The Wood Brothers, Bowery Ballroom, NYC- 5/17
It's not often that you find a quiet room in New York City, especially on a Saturday night. Yet when Oliver and Chris Wood were just notes into "Buckets of Rain," the whole Bowery Ballroom was still and listening, hanging on every note and vocal twang. That's not to say it remained so; there were of course scene staples like Drunk Girl down in front, and Idiot Solo Clapper, who was doing his best to spoil the Wood Brothers cover of "Angel" for everyone. But it seemed that every time the crowd grew chatty, the pair played even quieter, drawing everyone back to the stage.
And there was, of course, much to appreciate on that stage, whether is was the off beat, slapping and thumping percussion on hollow body instruments to open "Twisted" or the incredibly tight, but nonchalant acoustic slide on "One More Day"or big brother Wood holding out that one note at the peak of "Fall Too Fast." There is something so wholesome and true about this pair of siblings working their way through such an amazing, albeit short songbook, something so delicate in Chris's vocals on "Don't Look Back." But don't think it was a sleepy, quiet night. The pair certainly knows how to tear it up alone, and when there band doubled in size over the course of "Chevrolet" and "Atlas," with the addition of John Medeski (who produced the new release on Blue Note, Loaded) and Kenny Wolleson (who plays on much of the album), they began to burn up the stage. The latter tune was rockinand set feet flying as Medeski laid his burden down on those organ keys. A sweet, melancholy, down tempo "Loving Arms" followed, with a slick, sultry "Where My Baby Might Be" slinking up behind it. Cool wooden box drumming and haunting melodica set the tone- everything is creepier with Medeski; everything kicks more ass with Medeski.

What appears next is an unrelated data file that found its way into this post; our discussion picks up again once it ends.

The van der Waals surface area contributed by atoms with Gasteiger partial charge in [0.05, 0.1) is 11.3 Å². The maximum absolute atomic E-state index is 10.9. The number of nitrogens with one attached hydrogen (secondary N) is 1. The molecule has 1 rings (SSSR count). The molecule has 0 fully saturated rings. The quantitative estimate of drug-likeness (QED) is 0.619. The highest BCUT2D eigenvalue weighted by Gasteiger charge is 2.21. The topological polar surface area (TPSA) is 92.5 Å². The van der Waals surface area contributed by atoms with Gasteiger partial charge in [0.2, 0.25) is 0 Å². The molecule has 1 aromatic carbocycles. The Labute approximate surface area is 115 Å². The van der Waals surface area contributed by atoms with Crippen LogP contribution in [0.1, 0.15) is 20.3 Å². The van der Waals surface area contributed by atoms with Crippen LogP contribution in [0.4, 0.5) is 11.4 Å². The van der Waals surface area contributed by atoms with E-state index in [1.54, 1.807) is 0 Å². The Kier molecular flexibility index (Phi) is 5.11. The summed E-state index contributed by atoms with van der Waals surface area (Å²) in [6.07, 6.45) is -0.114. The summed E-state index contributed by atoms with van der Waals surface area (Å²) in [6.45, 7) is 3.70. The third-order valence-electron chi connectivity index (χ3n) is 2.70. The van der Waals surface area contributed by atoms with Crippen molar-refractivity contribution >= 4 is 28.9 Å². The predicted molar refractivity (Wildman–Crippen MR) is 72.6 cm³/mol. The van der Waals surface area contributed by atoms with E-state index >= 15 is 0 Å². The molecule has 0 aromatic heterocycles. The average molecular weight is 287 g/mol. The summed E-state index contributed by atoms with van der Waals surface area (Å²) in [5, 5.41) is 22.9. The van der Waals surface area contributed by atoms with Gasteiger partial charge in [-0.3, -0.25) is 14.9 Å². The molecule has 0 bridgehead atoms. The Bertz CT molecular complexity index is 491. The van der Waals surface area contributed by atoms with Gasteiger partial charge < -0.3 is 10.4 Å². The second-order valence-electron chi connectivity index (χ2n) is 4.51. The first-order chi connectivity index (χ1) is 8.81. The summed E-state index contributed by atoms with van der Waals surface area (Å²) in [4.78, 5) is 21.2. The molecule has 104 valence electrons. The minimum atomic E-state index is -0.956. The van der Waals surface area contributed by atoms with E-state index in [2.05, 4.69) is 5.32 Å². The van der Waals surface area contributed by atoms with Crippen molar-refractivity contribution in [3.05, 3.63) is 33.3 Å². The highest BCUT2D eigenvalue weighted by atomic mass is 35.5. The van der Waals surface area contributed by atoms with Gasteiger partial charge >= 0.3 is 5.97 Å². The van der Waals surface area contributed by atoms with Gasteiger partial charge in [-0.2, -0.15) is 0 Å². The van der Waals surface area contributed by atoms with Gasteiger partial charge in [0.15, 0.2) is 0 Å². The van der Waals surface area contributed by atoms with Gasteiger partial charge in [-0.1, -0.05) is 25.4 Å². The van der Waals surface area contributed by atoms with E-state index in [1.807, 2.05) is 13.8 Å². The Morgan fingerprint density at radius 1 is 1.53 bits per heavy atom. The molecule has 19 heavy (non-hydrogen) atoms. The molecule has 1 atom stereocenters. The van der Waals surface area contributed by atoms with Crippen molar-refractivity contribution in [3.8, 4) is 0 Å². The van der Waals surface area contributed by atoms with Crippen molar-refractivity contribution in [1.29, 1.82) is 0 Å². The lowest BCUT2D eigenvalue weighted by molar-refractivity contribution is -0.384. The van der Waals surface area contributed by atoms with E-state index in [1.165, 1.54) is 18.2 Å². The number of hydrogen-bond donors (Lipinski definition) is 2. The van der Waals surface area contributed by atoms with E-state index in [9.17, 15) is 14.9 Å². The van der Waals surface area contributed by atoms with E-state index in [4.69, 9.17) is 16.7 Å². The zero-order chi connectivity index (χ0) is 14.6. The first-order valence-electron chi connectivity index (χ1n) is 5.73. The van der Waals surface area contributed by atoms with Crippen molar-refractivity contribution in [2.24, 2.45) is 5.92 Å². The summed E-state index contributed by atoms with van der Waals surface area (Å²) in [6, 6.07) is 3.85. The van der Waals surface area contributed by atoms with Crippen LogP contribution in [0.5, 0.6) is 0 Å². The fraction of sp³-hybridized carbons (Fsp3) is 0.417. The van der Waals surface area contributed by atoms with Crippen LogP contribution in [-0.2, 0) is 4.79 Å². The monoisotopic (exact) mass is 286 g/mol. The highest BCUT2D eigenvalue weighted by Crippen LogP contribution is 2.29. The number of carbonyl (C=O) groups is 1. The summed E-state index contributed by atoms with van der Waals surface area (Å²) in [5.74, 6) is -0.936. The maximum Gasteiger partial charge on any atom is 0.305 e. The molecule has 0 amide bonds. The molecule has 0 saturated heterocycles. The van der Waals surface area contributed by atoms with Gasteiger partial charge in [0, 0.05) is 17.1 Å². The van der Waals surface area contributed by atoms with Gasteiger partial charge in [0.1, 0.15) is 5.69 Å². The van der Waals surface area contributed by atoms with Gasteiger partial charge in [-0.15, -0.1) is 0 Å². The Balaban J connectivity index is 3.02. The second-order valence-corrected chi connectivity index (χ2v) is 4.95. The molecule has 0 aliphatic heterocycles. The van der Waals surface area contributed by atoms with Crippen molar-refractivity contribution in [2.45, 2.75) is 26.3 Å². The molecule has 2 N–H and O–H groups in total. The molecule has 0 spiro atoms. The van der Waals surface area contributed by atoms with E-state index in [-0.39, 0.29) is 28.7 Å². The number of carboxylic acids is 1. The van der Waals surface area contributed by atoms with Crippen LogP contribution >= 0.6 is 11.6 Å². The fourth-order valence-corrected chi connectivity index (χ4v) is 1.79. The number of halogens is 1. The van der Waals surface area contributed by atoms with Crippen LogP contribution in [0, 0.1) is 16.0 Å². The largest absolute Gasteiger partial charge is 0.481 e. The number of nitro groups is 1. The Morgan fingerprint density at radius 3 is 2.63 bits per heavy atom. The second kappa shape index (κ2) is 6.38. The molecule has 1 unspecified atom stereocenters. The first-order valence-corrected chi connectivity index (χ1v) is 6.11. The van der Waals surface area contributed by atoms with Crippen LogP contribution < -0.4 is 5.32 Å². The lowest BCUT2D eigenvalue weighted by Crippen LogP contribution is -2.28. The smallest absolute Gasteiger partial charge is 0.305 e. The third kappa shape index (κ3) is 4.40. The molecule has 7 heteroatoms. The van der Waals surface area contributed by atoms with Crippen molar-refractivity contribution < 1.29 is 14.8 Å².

Eventually the augmentations slipped away, and the duo was left for an excellent "Postcards From Hell" but Wolleson was back soon enough, adding brushes to "Walk Away" and by this point every single song was shining- during "Pray Enough" Oliver was up off the chair, playing hard, and Medeski was in full, well, full Medeski, kicked back and up on one foot, just letting it go. For the encore, the brothers played "Chocolate on My Tongue," taking everyone to that warm whiskey sweet place, before bringing back their guests, along with Amos Lee, who added vocals to "Angel" and the set-closing "Make Me Down a Pallet on Your Floor" earlier in the night, for "Luckiest Man," complete with a quiet Rhodes intro and devastating bass work. These guys really have something special going on, and it makes me feels good.